For us in the communications industry, not a day goes that you do not hear about or read something related to contact centers or customer service organizations. Whether we're talking about providing exceptional customer experience (CX), following the customer journey, applying artificial intelligence (AI) for self-service and optimal routing, deploying chatbots and Web click-to-chat to round out multi-channel and omni-channel implementations, migrating to the cloud for agility, or applying analytics for deeper understanding of customer interactions and motivations, the business of contact centers has become one of the most dynamic and critical areas of the communications technology industry.
And why not give such attention to contact centers? They are integral parts of how business is done, the glue that keeps the company running, and the one department that touches more parts of the company than any other. In a nutshell, the contact center is where the company-customer relationship unfolds and grows.
Once upon a time, contact centers were regarded as a cost center -- a necessary cost of doing business, or in some organizations, the place where orders were placed and processed. These contact centers would staff low-level operators, weren't focused on customer service (despite claims to the contrary), and were still bottom-line driven.
By contrast, today's modern contact center can be looked at as the place where the "rubber meets the road."
Marketing teams, for example, will use contact center data to determine how certain products are doing, and plan marketing campaigns based on analytics. Research organizations may develop new products or discontinue older ones based on end users' responses to questions and surveys, or larger-scope buying trends. Sales departments may plan a product sales drive based on the insight that their customers are more inclined to buy at a certain time of year, or at a certain price point. Accounting teams can better calculate cost of goods sold; accounts receivables groups can better predict cash flow, bad debt, and profit based on customer buying patterns. Finance orgs can more accurately determine where the company stands financially against their competitors, and business development groups can plan expansions based on customer localities. Further, sales and marketing teams can collaborate on product promotions and operations, and infrastructure can be better prepared to gauge and size their needs.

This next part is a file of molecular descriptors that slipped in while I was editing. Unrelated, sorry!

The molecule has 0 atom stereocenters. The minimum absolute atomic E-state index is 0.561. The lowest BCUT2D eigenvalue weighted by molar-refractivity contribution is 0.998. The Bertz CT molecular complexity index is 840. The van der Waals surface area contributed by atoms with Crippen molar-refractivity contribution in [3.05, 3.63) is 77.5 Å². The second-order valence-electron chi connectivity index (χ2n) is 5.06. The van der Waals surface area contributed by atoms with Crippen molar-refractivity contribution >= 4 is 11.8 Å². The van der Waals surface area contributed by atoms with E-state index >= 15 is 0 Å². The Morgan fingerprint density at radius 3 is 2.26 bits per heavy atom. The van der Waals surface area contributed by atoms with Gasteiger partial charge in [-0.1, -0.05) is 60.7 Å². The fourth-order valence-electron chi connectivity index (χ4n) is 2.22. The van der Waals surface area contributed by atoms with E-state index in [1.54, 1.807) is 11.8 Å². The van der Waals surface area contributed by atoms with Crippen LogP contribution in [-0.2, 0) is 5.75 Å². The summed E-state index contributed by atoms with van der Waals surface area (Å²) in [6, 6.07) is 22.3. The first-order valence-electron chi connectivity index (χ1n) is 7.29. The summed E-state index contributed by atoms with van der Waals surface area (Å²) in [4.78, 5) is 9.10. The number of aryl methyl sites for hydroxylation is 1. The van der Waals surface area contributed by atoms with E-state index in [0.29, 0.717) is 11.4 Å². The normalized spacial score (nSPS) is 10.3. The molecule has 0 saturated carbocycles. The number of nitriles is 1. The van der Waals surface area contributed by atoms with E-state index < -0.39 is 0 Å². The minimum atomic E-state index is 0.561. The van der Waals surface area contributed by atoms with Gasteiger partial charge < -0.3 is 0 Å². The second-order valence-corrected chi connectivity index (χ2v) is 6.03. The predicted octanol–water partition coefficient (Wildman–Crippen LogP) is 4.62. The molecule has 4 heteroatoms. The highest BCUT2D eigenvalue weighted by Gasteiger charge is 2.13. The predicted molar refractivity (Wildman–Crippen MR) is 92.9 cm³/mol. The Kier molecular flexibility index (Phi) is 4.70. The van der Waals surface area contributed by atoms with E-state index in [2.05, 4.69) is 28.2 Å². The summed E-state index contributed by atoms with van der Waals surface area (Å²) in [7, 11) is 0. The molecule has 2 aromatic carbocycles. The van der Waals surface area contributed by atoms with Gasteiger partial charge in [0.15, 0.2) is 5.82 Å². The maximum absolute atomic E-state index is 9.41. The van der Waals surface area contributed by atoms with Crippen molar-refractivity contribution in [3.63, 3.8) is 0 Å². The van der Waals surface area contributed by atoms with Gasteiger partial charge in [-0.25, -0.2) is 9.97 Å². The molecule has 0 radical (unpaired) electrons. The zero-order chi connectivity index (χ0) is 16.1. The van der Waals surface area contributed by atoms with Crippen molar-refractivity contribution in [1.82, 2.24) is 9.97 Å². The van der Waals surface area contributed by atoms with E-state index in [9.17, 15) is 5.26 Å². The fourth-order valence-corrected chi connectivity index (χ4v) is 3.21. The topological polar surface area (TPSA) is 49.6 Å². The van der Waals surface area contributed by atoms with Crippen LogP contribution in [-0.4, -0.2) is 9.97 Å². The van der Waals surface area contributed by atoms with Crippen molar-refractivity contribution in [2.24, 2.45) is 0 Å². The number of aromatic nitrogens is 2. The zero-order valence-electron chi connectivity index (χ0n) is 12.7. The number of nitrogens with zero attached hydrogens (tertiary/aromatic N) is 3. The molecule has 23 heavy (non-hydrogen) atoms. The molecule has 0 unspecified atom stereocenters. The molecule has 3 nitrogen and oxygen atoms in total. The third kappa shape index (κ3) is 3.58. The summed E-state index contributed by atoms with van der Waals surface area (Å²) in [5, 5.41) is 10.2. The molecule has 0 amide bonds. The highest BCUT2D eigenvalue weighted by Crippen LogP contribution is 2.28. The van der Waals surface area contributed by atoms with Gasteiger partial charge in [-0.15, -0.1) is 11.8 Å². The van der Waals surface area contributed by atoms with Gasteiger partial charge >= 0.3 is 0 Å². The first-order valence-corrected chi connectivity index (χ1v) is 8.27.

Think back to Enterprise Connect 2018 in March; it seemed like just about every other vendor booth on the show floor was related to contact center applications. In fact, of the roughly 200 exhibitors, 67 of them self-identified as providers of contact center products and services.
The Modern Contact Center: Industry Perspectives
So what is this obsession that our industry seems to have with contact centers? There are a number of factors driving this, most of all, the vendors themselves. On the other hand, if there wasn't a demand by the end user for these services, the vendors would go merrily along their way and invest in other technology applications.
To gain a better understanding of modern contact centers as a whole, I asked some colleagues in different segments of the industry what they are seeing as trends, what they are gearing up for and why, and what end user organizations should be aware of when evaluating a contact center upgrade or replacement platform.
One of my fellow SCTC consultant associates and collaborators, Cheryl Helm, of Helm Comminutions, said that for her, "contact centers have always been queen." When she first started nearly three decades ago in her practice, which deals exclusively with contact center technology and operations, there were a limited number of contact center providers, and the systems were both expensive and designed for large enterprise users. SMBs had to make due with ACDs, IVRs, hunt groups, busy lamp fields, homemade solutions, and limited and expensive reporting capabilities.
Helm attributes the recent contact center explosion to several factors, in part:
- Demand by customers to receive better service from merchants
- Vendor respect for the customer's time, loyalty, and their choice to do business with a specific vendor
- Enterprises' need for big data and real-time analytics
- A highly completive global economy
- Years of stagnant growth that forced companies to do more with less
- Enterprise recognition that its own existing customer database is one of its most valuable assets
- Desire to increase customer loyalty
- Mining the existing CRM database
- And, of course, the rise of the cloud
Next page: More perspectives on contact center cloud, costs, and AI